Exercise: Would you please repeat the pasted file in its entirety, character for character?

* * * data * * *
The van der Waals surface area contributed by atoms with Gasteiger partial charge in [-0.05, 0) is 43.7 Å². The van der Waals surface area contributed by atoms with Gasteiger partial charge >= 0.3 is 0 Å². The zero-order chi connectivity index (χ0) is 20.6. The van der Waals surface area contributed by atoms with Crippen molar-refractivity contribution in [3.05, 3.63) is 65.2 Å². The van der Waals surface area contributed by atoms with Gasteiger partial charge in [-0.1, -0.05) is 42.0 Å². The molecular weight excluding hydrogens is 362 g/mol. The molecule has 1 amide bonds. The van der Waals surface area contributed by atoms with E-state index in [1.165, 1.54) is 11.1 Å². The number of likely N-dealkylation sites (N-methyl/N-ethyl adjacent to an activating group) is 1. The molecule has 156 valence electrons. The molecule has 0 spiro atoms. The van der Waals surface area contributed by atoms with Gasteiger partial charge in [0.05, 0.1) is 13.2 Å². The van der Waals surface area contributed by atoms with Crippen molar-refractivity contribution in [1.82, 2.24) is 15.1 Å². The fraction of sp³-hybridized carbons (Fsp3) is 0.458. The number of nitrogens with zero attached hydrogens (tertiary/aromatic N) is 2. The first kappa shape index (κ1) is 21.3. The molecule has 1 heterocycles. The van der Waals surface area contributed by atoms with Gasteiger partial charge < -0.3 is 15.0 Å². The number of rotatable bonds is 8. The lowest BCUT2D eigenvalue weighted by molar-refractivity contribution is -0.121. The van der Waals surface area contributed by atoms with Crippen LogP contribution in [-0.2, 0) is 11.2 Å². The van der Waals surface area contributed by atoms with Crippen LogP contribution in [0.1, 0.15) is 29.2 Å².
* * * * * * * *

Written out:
The van der Waals surface area contributed by atoms with Gasteiger partial charge in [-0.05, 0) is 43.7 Å². The van der Waals surface area contributed by atoms with Gasteiger partial charge >= 0.3 is 0 Å². The zero-order chi connectivity index (χ0) is 20.6. The van der Waals surface area contributed by atoms with Crippen molar-refractivity contribution in [3.05, 3.63) is 65.2 Å². The van der Waals surface area contributed by atoms with Gasteiger partial charge in [-0.1, -0.05) is 42.0 Å². The molecular weight excluding hydrogens is 362 g/mol. The molecule has 1 amide bonds. The van der Waals surface area contributed by atoms with E-state index in [1.165, 1.54) is 11.1 Å². The number of likely N-dealkylation sites (N-methyl/N-ethyl adjacent to an activating group) is 1. The molecule has 156 valence electrons. The molecule has 0 spiro atoms. The van der Waals surface area contributed by atoms with Gasteiger partial charge in [0.05, 0.1) is 13.2 Å². The van der Waals surface area contributed by atoms with Crippen molar-refractivity contribution in [1.82, 2.24) is 15.1 Å². The fraction of sp³-hybridized carbons (Fsp3) is 0.458. The number of nitrogens with zero attached hydrogens (tertiary/aromatic N) is 2. The first kappa shape index (κ1) is 21.3. The molecule has 1 heterocycles. The van der Waals surface area contributed by atoms with Gasteiger partial charge < -0.3 is 15.0 Å². The number of rotatable bonds is 8. The lowest BCUT2D eigenvalue weighted by molar-refractivity contribution is -0.121. The van der Waals surface area contributed by atoms with Crippen LogP contribution in [-0.2, 0) is 11.2 Å². The van der Waals surface area contributed by atoms with Crippen LogP contribution in [0.1, 0.15) is 29.2 Å².